Release Year: 2009
Genre: Drama, Action, War
Director: Kathryn Bigelow
Writer: Mark Boal
With a name like The Hurt Locker, you know you're headed for a rough ride—and sorry, folks, not in the Fifty Shades kind of way. This 2009 film is a pretty brutal tale of a team of Army soldiers tasked with disabling bombs. They're out in the hot desert, the pressure is high, the guys don't get along...
This can't be good for anyone's blood pressure.
Of course, watching the film is not as stressful as actually dismantling a bomb—or, you know, participating in a war—but it's pretty hair-raising compared to your average trip to the movies.
This baby is well worth all the effort and anxiety, though—or, at least, the folks at the Oscars seemed to think so. The Hurt Locker racked up an impressive gaggle of gold statuettes:
Come on, tell us you're not curious now.
Kathryn Bigelow's win was an especially big deal, given that it was the first time ever that a woman had won for best director. Yeah, at the 2010 ceremony. We know—we can't believe that, either. This was also pretty much the film that made Jeremy Renner a star, and he got a nom for best actor as well.
Now for the bad news: the movie was not as successful at the box office as you might expect, given all the critical and awards show kudos. The film's domestic gross was $14.7 million immediately after the Oscars, making it the lowest-grossing best picture winner ever, which is maybe not surprising since this is a film that's meant to make the audience a little uncomfortable. (Pausing here for an irony alert: that year, The Hurt Locker beat out Avatar, which was the highest-grossing film of all time...and directed by Bigelow's ex-husband. Can you say "awkward"?)
Those box-office numbers seem especially unfortunate given that the estimated budget for the film was $15 million. Sure, they got a post-Oscar bump, but that's cutting the profits pretty tight, if you ask us.
Just goes to show you, though, that profits are definitely not the only measure of a movie's quality.
So dig in, put your bomb gear on, and pray you make it out intact because this baby's gonna take you on a trip.
The Hurt Locker is part of a loooong tradition of movies that dig into the wartime experience, but we'd say this one is pretty unique. Are you used to war films or books that kind of try to balance the darkness of wartime with warm and fuzzy themes like brotherhood or bravery? That play up that whole triumph-of-the-human-spirit angle?
Well, this ain't that type of movie.
Will James, our lead character, is fearless, but that doesn't mean that he comes off as brave, necessarily—it's more like he's unhinged. Will takes lots of unnecessary risks, which would be bad enough just in terms of his own well-being, but he's often dragging his men along with him. His team already takes tons of risks just by virtue of, you know, being explosive ordinance disposal (EOD) guys, so they really don't appreciate Will piling any more on.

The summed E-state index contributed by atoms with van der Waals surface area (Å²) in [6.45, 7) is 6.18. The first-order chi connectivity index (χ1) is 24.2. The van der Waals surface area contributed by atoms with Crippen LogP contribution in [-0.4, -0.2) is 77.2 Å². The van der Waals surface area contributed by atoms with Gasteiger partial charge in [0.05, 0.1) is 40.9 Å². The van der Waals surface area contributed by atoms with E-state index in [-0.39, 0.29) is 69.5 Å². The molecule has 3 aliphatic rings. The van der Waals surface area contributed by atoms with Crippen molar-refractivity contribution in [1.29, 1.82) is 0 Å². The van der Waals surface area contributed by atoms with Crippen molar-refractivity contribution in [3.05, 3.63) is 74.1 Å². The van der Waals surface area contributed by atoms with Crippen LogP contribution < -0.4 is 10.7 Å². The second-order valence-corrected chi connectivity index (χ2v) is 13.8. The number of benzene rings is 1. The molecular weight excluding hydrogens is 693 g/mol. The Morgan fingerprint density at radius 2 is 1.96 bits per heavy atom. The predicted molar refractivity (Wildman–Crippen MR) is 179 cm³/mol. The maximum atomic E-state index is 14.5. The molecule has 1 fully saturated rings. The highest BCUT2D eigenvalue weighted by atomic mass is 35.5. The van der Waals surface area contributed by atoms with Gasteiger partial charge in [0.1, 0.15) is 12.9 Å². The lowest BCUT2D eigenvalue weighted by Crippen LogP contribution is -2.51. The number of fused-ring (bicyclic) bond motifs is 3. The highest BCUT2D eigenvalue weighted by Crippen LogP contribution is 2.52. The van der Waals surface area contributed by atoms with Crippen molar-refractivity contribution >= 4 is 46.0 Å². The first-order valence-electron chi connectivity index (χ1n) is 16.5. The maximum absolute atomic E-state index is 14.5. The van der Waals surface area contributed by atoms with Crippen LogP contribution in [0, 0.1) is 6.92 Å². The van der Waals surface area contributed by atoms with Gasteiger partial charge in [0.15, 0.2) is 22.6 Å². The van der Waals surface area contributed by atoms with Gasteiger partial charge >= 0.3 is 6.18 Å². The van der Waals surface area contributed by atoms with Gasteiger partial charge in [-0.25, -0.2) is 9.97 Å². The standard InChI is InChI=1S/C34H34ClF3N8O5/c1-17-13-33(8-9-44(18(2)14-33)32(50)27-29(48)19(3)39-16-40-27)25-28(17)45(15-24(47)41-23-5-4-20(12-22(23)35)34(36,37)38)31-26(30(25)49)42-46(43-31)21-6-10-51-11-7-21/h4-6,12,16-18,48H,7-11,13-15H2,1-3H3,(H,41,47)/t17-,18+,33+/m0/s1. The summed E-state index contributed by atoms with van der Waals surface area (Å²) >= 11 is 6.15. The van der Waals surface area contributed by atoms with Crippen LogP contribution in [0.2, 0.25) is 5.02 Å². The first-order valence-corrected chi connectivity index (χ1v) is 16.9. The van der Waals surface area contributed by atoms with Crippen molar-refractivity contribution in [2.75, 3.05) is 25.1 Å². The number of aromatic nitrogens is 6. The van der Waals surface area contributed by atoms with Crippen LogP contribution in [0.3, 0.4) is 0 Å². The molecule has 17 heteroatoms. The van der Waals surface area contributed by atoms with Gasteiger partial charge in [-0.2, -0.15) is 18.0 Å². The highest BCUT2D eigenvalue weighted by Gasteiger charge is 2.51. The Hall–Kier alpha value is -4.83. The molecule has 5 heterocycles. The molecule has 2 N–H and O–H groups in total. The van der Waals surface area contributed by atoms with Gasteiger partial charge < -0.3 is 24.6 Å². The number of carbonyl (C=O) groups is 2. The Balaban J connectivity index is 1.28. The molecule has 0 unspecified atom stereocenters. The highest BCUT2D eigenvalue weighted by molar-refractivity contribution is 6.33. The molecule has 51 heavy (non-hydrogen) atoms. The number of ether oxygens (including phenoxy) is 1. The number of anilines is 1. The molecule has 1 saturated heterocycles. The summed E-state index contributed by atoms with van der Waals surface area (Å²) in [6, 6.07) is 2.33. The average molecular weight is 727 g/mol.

In fact, Sanborn, one of Will's team members, is so upset about the whole sitch that he fantasizes about "accidentally" blowing the dude up. Wait, aren't war movies supposed to play up the bonds that men form while serving together? Not this one. There's no Band of Brothers action going on in this story.
So, The Hurt Locker is quite the little rebel in terms of the war movie genre. It's kind of an unwritten rule that mainstream war movies have to come up with some kind of bright spot to hold on to—you know, some kind of reminder of why and how people manage to get through war. This film, however, kind of doesn't bother—and that's a really gutsy thing for a typical Hollywood movie to do.
Maybe that's the reason behind the film's limited box-office appeal? We're not sure. But the film's anti-rah-rah approach really does bring up all kinds of interesting questions:
We think a movie that raises all of those questions is worth a look, don't you? But if that's not enough for you, well, then, there's Jeremy Renner's performance. 'Nuff said. And it's not like you're going to skip out on a best-picture winner, right? We didn't think so.
Sergeant Jeffrey Sarver sued the producers of the film because he was convinced Will was based on him. The suit was dismissed. (Source)
We've mentioned this already, but The Hurt Locker is the lowest-grossing movie ever to win best picture. Guess money doesn't always determine worth. Who'da thunk? (Source)
The ratio of footage shot to footage used in the film (by hour) was 100:1. Which is a lot. Like, a lot a lot. (Source)
Where It All Began
Mark Boal's journey toward being a screenwriter might surprise you. Luckily, Rotten Tomatoes got the scoop.
Actually, This Is Where It All Began: Playboy
Yes, really, some people do read it for the articles—including Bigelow, apparently. Check out Mark Boal's original article that served as the basis of the film.
A Different Perspective
If you ever wanted to list everything that's wrong with the movie, don't worry, someone else has already done that for you.
Naysayers and Truth-Tellers
Get more perspectives on what Bigelow, Boal, and friends got right and wrong.
Check out an original trailer for the film.
Thompson's Final Moments
This is the scene at the beginning of the film that shows you the worst-case scenario for an EOD outing.
Music, Not Bombs
The movie's score is just as haunting as the movie itself, which is saying something.
When You Think You're Looking for One Bomb…and Find Six
It makes for a complicated afternoon.
Fear and Loathing in the Cereal Aisle
Will looks more freaked out here than he did dismantling bombs, no?